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Accueil › Blocked Acculturation. How cultural origins and contemporary exclusion shape the values of Europe’s immigrants
Blocked Acculturation. How cultural origins and contemporary exclusion shape the values of Europe’s immigrants
Séminaire scientifique de l'OSC, 6 juin 2014
- Andreas Wimmer à l'OSC
Le prochain séminaire scientifique de l'OSC, ouvert à tous, est programmé le vendredi 6 juin 2014, de 9h30-11h, en salle Annick Percheron, 98 rue de l'Université, Paris 7e.
Invité : Andreas Wimmer, Hughes-Rogers Professor of Sociology, Faculty Associate in Politics, Princeton University (NJ).
Blocked Acculturation. How cultural origins and contemporary exclusion shape the values of Europe’s immigrants.
Which immigrant groups differ most from the cultural values held by mainstream society and why?
We explore this rarely asked question by testing whether distant linguistic or religious origins, value differences that immigrants “import” from their home countries, the maintenance of transnational ties and thus diasporic cultures, or legal and social disadvantage in the country of settlement shape acculturation processes.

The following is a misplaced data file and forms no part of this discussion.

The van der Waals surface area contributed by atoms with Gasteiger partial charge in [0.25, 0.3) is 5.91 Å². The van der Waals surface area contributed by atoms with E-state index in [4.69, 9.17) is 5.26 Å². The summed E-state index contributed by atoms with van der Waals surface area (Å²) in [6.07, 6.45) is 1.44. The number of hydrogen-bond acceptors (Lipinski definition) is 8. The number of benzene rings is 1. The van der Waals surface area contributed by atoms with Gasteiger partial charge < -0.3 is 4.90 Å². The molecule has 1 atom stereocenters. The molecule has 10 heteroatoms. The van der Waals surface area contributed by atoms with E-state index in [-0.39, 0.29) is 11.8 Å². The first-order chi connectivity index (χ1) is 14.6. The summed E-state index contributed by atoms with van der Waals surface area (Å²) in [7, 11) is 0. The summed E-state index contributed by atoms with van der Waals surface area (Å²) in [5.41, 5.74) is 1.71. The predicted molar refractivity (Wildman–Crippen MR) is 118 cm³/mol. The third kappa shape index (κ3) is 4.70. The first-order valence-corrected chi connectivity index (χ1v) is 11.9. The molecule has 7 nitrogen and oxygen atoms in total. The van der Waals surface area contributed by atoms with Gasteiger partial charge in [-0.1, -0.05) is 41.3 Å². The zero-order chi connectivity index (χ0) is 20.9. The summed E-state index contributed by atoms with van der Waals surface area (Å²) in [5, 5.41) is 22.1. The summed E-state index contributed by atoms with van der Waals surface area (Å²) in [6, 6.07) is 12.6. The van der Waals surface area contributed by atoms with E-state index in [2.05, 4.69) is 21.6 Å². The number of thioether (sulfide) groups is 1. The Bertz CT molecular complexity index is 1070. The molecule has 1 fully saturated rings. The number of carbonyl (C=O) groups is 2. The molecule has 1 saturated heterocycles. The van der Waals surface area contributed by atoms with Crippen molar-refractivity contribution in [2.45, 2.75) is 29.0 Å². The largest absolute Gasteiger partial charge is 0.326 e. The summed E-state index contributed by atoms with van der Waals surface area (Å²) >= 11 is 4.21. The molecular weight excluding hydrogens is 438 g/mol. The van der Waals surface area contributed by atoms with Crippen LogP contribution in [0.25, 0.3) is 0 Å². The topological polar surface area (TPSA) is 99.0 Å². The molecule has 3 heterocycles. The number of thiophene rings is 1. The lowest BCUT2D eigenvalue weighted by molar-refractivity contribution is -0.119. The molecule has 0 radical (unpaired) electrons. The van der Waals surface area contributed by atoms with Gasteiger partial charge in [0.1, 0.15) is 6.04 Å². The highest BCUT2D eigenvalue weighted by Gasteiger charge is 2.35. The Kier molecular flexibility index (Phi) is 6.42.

Using data from the European Social Survey, we analyze the values held by almost 100’000 individuals associated with 329 immigrant groups and the native majorities of 23 countries.
We first demonstrate that the most heterodox immigrant groups are those who are legally or socially disadvantaged, rather than those who maintain transnational ties or hail from culturally distant origins, such as those shaped by non-Indo-European languages or by Islam. We then explore possible mechanisms and show that disadvantaged immigrants are more heterodox because the values of their countries of origin diverge more from those of natives. This does not explain the heterodoxy of children of immigrants, however, which emerges because acculturation processes are blocked and the values of the parent generation therefore partially maintained. There is little support for an alternative, “oppositional culture” interpretation. We conclude that from the second generation onward, cultural values are endogenous to the incorporation process, rather than shaping it as an exogenous force.